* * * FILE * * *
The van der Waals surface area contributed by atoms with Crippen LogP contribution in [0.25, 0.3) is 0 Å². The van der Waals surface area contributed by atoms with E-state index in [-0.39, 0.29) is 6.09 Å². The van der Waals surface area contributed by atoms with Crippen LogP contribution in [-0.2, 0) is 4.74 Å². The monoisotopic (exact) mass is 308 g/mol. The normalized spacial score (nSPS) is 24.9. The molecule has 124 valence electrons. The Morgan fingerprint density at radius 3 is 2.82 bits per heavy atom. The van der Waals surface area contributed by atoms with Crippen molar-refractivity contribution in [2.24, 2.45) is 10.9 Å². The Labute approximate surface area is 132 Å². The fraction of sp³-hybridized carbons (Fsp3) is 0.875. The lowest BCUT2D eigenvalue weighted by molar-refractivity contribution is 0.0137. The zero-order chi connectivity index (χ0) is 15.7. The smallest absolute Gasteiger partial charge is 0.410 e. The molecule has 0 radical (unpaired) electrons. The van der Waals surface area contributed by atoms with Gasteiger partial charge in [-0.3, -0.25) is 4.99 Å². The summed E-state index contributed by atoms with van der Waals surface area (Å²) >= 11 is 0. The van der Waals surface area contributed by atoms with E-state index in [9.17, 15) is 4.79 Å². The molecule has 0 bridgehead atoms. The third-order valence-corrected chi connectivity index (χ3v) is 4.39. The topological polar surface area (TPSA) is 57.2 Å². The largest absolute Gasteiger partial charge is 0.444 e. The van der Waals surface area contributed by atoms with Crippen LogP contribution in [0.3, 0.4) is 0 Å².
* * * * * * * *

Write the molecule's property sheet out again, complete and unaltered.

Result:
The van der Waals surface area contributed by atoms with Crippen LogP contribution in [0.25, 0.3) is 0 Å². The van der Waals surface area contributed by atoms with E-state index in [-0.39, 0.29) is 6.09 Å². The van der Waals surface area contributed by atoms with Crippen LogP contribution in [-0.2, 0) is 4.74 Å². The monoisotopic (exact) mass is 308 g/mol. The normalized spacial score (nSPS) is 24.9. The molecule has 124 valence electrons. The Morgan fingerprint density at radius 3 is 2.82 bits per heavy atom. The van der Waals surface area contributed by atoms with Crippen molar-refractivity contribution in [2.24, 2.45) is 10.9 Å². The Labute approximate surface area is 132 Å². The fraction of sp³-hybridized carbons (Fsp3) is 0.875. The lowest BCUT2D eigenvalue weighted by molar-refractivity contribution is 0.0137. The zero-order chi connectivity index (χ0) is 15.7. The smallest absolute Gasteiger partial charge is 0.410 e. The molecule has 0 radical (unpaired) electrons. The van der Waals surface area contributed by atoms with Gasteiger partial charge in [-0.3, -0.25) is 4.99 Å². The summed E-state index contributed by atoms with van der Waals surface area (Å²) >= 11 is 0. The van der Waals surface area contributed by atoms with E-state index in [9.17, 15) is 4.79 Å². The molecule has 0 bridgehead atoms. The third-order valence-corrected chi connectivity index (χ3v) is 4.39. The topological polar surface area (TPSA) is 57.2 Å². The largest absolute Gasteiger partial charge is 0.444 e. The van der Waals surface area contributed by atoms with Crippen LogP contribution in [0.3, 0.4) is 0 Å².